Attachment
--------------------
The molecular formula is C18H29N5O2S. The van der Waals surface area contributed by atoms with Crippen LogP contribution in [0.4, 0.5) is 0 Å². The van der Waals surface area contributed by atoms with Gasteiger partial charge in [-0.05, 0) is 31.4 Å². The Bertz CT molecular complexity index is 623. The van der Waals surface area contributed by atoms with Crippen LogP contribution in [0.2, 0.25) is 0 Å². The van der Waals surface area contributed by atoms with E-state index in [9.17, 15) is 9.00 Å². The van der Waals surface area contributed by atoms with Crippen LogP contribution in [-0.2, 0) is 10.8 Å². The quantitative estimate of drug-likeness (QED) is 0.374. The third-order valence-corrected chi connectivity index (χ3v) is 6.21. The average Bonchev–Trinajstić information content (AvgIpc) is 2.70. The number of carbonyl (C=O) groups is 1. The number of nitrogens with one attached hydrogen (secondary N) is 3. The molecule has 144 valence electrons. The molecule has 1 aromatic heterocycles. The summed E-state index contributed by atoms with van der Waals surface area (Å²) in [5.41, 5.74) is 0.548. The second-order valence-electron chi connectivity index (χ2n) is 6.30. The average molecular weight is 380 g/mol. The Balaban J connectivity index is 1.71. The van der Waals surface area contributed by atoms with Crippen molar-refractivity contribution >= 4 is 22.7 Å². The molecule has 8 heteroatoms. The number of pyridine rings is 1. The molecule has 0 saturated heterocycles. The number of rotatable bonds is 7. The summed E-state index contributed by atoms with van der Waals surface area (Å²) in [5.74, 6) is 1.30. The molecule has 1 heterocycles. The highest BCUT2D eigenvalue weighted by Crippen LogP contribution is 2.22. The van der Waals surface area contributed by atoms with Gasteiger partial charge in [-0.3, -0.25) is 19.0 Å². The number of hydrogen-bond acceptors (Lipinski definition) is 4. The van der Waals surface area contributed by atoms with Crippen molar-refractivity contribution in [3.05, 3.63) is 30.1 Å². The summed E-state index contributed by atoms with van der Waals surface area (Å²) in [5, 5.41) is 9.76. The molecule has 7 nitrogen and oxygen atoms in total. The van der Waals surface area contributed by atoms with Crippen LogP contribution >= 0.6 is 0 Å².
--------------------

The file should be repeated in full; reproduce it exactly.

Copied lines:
The molecular formula is C18H29N5O2S. The van der Waals surface area contributed by atoms with Crippen LogP contribution in [0.4, 0.5) is 0 Å². The van der Waals surface area contributed by atoms with Gasteiger partial charge in [-0.05, 0) is 31.4 Å². The Bertz CT molecular complexity index is 623. The van der Waals surface area contributed by atoms with Crippen LogP contribution in [0.2, 0.25) is 0 Å². The van der Waals surface area contributed by atoms with E-state index in [9.17, 15) is 9.00 Å². The van der Waals surface area contributed by atoms with Crippen LogP contribution in [-0.2, 0) is 10.8 Å². The quantitative estimate of drug-likeness (QED) is 0.374. The third-order valence-corrected chi connectivity index (χ3v) is 6.21. The average Bonchev–Trinajstić information content (AvgIpc) is 2.70. The number of carbonyl (C=O) groups is 1. The number of nitrogens with one attached hydrogen (secondary N) is 3. The molecule has 144 valence electrons. The molecule has 1 aromatic heterocycles. The summed E-state index contributed by atoms with van der Waals surface area (Å²) in [5.41, 5.74) is 0.548. The second-order valence-electron chi connectivity index (χ2n) is 6.30. The average molecular weight is 380 g/mol. The Balaban J connectivity index is 1.71. The van der Waals surface area contributed by atoms with Crippen molar-refractivity contribution >= 4 is 22.7 Å². The molecule has 8 heteroatoms. The number of pyridine rings is 1. The molecule has 0 saturated heterocycles. The number of rotatable bonds is 7. The summed E-state index contributed by atoms with van der Waals surface area (Å²) in [5.74, 6) is 1.30. The molecule has 1 heterocycles. The highest BCUT2D eigenvalue weighted by Crippen LogP contribution is 2.22. The van der Waals surface area contributed by atoms with Gasteiger partial charge in [-0.3, -0.25) is 19.0 Å². The number of hydrogen-bond acceptors (Lipinski definition) is 4. The van der Waals surface area contributed by atoms with Crippen molar-refractivity contribution in [3.05, 3.63) is 30.1 Å². The summed E-state index contributed by atoms with van der Waals surface area (Å²) in [5, 5.41) is 9.76. The molecule has 7 nitrogen and oxygen atoms in total. The van der Waals surface area contributed by atoms with Crippen LogP contribution >= 0.6 is 0 Å².